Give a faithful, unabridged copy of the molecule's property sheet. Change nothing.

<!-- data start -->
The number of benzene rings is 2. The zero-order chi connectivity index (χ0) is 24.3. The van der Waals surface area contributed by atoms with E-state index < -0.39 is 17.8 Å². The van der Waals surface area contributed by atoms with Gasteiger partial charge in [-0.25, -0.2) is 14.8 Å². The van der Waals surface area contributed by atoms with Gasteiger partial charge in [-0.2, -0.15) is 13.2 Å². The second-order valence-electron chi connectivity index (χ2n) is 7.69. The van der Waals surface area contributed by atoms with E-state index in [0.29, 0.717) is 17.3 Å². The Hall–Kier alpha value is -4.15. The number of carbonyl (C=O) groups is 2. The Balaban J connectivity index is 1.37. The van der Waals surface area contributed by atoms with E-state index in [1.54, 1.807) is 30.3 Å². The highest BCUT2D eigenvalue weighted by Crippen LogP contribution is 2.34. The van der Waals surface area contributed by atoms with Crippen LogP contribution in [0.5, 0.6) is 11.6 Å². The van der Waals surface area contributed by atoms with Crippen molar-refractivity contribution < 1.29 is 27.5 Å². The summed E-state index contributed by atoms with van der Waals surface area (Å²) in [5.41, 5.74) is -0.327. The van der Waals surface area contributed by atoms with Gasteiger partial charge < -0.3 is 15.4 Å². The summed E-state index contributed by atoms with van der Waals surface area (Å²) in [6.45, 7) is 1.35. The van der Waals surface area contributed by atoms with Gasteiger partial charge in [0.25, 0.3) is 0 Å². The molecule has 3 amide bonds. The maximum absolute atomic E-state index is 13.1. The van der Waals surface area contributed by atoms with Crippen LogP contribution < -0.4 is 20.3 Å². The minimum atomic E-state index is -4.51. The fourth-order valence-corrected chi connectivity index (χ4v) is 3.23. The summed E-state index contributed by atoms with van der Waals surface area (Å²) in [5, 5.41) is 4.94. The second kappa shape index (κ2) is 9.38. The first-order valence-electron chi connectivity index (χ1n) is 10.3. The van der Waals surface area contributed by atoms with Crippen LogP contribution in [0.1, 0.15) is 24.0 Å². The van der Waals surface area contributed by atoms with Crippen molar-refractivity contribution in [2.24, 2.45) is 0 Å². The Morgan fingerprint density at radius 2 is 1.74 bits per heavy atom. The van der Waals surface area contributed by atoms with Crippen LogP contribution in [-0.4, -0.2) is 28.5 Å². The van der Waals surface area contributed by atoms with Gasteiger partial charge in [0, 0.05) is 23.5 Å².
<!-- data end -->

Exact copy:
The number of benzene rings is 2. The zero-order chi connectivity index (χ0) is 24.3. The van der Waals surface area contributed by atoms with E-state index < -0.39 is 17.8 Å². The van der Waals surface area contributed by atoms with Gasteiger partial charge in [-0.25, -0.2) is 14.8 Å². The van der Waals surface area contributed by atoms with Gasteiger partial charge in [-0.2, -0.15) is 13.2 Å². The second-order valence-electron chi connectivity index (χ2n) is 7.69. The van der Waals surface area contributed by atoms with E-state index in [0.29, 0.717) is 17.3 Å². The Hall–Kier alpha value is -4.15. The number of carbonyl (C=O) groups is 2. The Balaban J connectivity index is 1.37. The van der Waals surface area contributed by atoms with E-state index in [1.54, 1.807) is 30.3 Å². The highest BCUT2D eigenvalue weighted by Crippen LogP contribution is 2.34. The van der Waals surface area contributed by atoms with Crippen LogP contribution in [0.5, 0.6) is 11.6 Å². The van der Waals surface area contributed by atoms with Crippen molar-refractivity contribution < 1.29 is 27.5 Å². The summed E-state index contributed by atoms with van der Waals surface area (Å²) in [5.41, 5.74) is -0.327. The van der Waals surface area contributed by atoms with Gasteiger partial charge < -0.3 is 15.4 Å². The summed E-state index contributed by atoms with van der Waals surface area (Å²) in [6.45, 7) is 1.35. The van der Waals surface area contributed by atoms with Gasteiger partial charge in [0.25, 0.3) is 0 Å². The molecule has 3 amide bonds. The maximum absolute atomic E-state index is 13.1. The van der Waals surface area contributed by atoms with Crippen LogP contribution < -0.4 is 20.3 Å². The minimum atomic E-state index is -4.51. The fourth-order valence-corrected chi connectivity index (χ4v) is 3.23. The summed E-state index contributed by atoms with van der Waals surface area (Å²) in [5, 5.41) is 4.94. The second kappa shape index (κ2) is 9.38. The first-order valence-electron chi connectivity index (χ1n) is 10.3. The van der Waals surface area contributed by atoms with Crippen LogP contribution in [0.1, 0.15) is 24.0 Å². The van der Waals surface area contributed by atoms with Crippen molar-refractivity contribution in [2.24, 2.45) is 0 Å². The Morgan fingerprint density at radius 2 is 1.74 bits per heavy atom. The van der Waals surface area contributed by atoms with Crippen LogP contribution in [-0.4, -0.2) is 28.5 Å². The van der Waals surface area contributed by atoms with Gasteiger partial charge in [0, 0.05) is 23.5 Å².